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Hacker Campaign Targets Govs' VPN, Windows Vulnerabilities

Federal agencies are warning that a recent wave of intrusion attempts by hackers are targeting state and local governments. Some of the attacks appear to have led to unauthorized access to election support systems.

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Hacker groups are attacking government networks by going after vulnerabilities in certain virtual private network products (VPNs) and Windows systems, according to a recent warning from federal agencies.

Advanced persistent threat groups (APTs) recently launched an attack campaign that uses a technique known as vulnerability chaining, a process by which multiple security flaws can be exploited simultaneously, according to a joint warning issued by the FBI and Cybersecurity and Infrastructure Security Agency (CISA). 

These attacks exploit several known vulnerabilities in Fortinet VPN while also leveraging a relatively new privilege escalation technique, an attack against Windows Netlogon designed to give the hacker more control once they've breached network defenses.  

This escalation technique basically allows bad actors to commandeer the servers that validate login requests and other security procedures, which, in the worst case scenario, gives them access to all of the workstation passwords connected to a given network.

The attacks have "often, but not exclusively, been directed at federal and state, local, tribal and territorial (SLTT) government networks," CISA and the FBI warned. Similar attacks have also been seen in the private sector.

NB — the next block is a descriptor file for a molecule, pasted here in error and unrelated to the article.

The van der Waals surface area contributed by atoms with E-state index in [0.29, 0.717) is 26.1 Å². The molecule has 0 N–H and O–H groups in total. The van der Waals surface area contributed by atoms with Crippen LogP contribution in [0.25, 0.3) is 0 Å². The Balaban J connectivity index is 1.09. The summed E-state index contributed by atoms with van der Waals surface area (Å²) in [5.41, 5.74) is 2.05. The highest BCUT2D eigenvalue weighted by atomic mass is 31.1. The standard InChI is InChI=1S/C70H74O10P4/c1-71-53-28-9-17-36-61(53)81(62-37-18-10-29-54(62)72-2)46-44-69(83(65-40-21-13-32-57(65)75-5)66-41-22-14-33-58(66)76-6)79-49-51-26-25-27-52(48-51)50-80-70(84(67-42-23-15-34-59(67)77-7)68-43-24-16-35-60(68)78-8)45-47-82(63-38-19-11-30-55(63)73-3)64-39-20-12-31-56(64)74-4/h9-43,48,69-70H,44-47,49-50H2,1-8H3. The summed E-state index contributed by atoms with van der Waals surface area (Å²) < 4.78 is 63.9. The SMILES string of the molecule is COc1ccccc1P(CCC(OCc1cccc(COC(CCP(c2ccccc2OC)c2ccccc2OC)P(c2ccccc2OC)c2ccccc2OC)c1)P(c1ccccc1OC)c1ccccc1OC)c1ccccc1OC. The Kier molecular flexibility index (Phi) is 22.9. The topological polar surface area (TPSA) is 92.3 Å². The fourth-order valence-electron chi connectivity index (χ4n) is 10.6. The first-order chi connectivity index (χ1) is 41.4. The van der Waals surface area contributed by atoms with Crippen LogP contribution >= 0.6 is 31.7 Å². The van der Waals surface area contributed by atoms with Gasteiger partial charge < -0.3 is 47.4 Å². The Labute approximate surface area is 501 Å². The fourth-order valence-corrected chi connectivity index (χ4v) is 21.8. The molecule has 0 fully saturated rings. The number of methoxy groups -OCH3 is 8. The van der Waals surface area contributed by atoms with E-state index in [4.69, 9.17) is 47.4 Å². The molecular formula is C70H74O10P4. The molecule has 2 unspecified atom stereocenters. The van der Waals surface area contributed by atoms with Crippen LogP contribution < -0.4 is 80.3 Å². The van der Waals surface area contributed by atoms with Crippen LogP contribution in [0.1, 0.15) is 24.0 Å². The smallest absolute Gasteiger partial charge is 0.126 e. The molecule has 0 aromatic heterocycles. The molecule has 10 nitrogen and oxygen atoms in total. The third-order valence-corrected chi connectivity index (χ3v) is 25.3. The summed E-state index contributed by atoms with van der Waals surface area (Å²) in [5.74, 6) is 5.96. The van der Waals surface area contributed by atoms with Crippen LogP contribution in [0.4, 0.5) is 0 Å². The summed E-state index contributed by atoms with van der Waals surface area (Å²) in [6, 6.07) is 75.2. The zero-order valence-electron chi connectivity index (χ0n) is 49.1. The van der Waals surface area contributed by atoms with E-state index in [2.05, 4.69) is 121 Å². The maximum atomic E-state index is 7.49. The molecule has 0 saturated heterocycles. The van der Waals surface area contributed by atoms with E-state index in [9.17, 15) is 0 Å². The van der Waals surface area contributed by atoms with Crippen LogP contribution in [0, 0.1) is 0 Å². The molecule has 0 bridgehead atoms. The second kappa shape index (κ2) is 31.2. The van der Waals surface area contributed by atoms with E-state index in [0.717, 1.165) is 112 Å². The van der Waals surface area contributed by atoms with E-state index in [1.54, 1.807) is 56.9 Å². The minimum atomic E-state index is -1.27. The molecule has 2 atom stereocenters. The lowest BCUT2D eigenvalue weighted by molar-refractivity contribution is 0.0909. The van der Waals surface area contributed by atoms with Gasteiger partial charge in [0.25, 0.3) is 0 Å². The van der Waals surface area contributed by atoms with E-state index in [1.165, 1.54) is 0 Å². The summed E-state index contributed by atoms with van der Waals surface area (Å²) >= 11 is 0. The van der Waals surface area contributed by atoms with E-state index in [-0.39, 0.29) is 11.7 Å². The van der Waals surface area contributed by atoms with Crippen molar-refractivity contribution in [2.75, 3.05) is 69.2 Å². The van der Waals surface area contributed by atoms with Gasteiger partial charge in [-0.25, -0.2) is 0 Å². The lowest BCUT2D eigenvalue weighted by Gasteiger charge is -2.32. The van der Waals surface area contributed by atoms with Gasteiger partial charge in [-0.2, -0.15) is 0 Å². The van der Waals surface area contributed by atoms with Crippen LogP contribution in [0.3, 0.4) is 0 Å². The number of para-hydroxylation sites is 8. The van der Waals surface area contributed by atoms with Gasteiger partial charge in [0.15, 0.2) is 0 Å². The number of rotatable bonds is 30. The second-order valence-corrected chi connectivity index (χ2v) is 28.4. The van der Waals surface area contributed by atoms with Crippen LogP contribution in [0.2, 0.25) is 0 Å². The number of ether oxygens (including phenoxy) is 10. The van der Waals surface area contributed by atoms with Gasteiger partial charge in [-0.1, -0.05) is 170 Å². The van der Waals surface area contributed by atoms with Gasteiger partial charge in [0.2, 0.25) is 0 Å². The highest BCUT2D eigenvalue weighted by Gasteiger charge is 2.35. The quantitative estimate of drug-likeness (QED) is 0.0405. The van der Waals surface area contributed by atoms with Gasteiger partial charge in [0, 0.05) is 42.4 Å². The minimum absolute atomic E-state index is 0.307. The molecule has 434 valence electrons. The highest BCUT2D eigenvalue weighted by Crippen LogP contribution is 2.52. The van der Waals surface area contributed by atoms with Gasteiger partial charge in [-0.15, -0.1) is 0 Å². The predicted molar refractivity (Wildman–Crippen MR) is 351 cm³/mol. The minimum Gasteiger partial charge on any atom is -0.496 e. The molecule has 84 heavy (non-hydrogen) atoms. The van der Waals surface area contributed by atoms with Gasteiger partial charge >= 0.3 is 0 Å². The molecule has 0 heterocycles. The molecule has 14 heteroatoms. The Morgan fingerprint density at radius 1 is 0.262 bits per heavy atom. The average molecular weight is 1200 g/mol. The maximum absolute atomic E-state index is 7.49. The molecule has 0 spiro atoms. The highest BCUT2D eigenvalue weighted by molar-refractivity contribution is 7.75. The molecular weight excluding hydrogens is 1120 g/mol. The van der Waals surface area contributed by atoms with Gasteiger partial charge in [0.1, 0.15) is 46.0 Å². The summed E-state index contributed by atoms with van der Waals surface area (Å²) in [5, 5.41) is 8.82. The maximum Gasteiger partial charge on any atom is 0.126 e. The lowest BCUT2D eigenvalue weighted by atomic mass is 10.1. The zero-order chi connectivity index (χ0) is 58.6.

It is unknown which hacker groups are involved in the attacks, though the Iranian threat group MERCURY was recently spotted using the Netlogon exploit in their attacks. 

Most alarmingly, there is evidence that hackers appear to have gained, in some cases, "unauthorized access to elections support systems," though CISA clarified that it has so far seen no evidence that election data has been compromised. 

With approximately three weeks until election day, governments should be on high alert against these sorts of weaknesses. Experts suggest any cyberincidents involving elections could easily lead to decreased voter confidence in election integrity, which, as recent polls have shown, is already in a weakened state

"Although it does not appear these targets are being selected because of their proximity to elections information, there may be some risk to elections information housed on government networks," the alert states.

CISA suggests that organizations shrink their attack surface through a number of methods, a full list of which is available on the agency's website

Lucas Ropek is a former staff writer for Government Technology.
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